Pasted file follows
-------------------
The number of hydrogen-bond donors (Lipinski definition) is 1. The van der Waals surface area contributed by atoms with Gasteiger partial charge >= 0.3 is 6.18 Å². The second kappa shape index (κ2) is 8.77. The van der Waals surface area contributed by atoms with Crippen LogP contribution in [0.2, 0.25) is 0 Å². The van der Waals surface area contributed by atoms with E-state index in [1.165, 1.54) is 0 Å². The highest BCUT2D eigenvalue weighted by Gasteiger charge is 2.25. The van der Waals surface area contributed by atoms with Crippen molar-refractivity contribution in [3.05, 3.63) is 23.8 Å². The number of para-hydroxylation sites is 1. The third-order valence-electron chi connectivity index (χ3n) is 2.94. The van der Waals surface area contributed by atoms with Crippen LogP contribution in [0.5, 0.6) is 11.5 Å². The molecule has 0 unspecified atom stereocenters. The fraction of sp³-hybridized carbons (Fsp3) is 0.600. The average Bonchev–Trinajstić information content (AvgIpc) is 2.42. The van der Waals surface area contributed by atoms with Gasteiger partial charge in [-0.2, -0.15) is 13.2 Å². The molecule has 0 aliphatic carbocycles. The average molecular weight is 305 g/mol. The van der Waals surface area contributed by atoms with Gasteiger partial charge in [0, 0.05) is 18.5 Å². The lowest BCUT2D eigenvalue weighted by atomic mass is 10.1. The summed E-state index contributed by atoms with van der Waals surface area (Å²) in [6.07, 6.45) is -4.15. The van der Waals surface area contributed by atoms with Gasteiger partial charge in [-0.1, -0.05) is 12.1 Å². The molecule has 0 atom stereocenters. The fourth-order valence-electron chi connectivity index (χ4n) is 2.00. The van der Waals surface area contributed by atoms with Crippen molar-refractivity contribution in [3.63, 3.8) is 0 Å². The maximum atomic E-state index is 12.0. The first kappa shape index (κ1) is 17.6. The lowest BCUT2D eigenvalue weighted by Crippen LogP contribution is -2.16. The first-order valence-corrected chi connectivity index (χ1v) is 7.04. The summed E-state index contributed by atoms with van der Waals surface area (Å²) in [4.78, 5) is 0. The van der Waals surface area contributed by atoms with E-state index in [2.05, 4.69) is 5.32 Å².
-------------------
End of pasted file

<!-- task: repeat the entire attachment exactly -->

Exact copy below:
The number of hydrogen-bond donors (Lipinski definition) is 1. The van der Waals surface area contributed by atoms with Gasteiger partial charge >= 0.3 is 6.18 Å². The second kappa shape index (κ2) is 8.77. The van der Waals surface area contributed by atoms with Crippen LogP contribution in [0.2, 0.25) is 0 Å². The van der Waals surface area contributed by atoms with E-state index in [1.165, 1.54) is 0 Å². The highest BCUT2D eigenvalue weighted by Gasteiger charge is 2.25. The van der Waals surface area contributed by atoms with Crippen molar-refractivity contribution in [3.05, 3.63) is 23.8 Å². The number of para-hydroxylation sites is 1. The third-order valence-electron chi connectivity index (χ3n) is 2.94. The van der Waals surface area contributed by atoms with Crippen LogP contribution in [0.5, 0.6) is 11.5 Å². The molecule has 0 unspecified atom stereocenters. The fraction of sp³-hybridized carbons (Fsp3) is 0.600. The average Bonchev–Trinajstić information content (AvgIpc) is 2.42. The van der Waals surface area contributed by atoms with Gasteiger partial charge in [-0.2, -0.15) is 13.2 Å². The molecule has 0 aliphatic carbocycles. The average molecular weight is 305 g/mol. The van der Waals surface area contributed by atoms with Gasteiger partial charge in [0, 0.05) is 18.5 Å². The lowest BCUT2D eigenvalue weighted by atomic mass is 10.1. The summed E-state index contributed by atoms with van der Waals surface area (Å²) in [6.07, 6.45) is -4.15. The van der Waals surface area contributed by atoms with Gasteiger partial charge in [-0.1, -0.05) is 12.1 Å². The molecule has 0 atom stereocenters. The fourth-order valence-electron chi connectivity index (χ4n) is 2.00. The van der Waals surface area contributed by atoms with Crippen molar-refractivity contribution in [3.63, 3.8) is 0 Å². The maximum atomic E-state index is 12.0. The first kappa shape index (κ1) is 17.6. The lowest BCUT2D eigenvalue weighted by Crippen LogP contribution is -2.16. The first-order valence-corrected chi connectivity index (χ1v) is 7.04. The summed E-state index contributed by atoms with van der Waals surface area (Å²) in [4.78, 5) is 0. The van der Waals surface area contributed by atoms with E-state index in [2.05, 4.69) is 5.32 Å².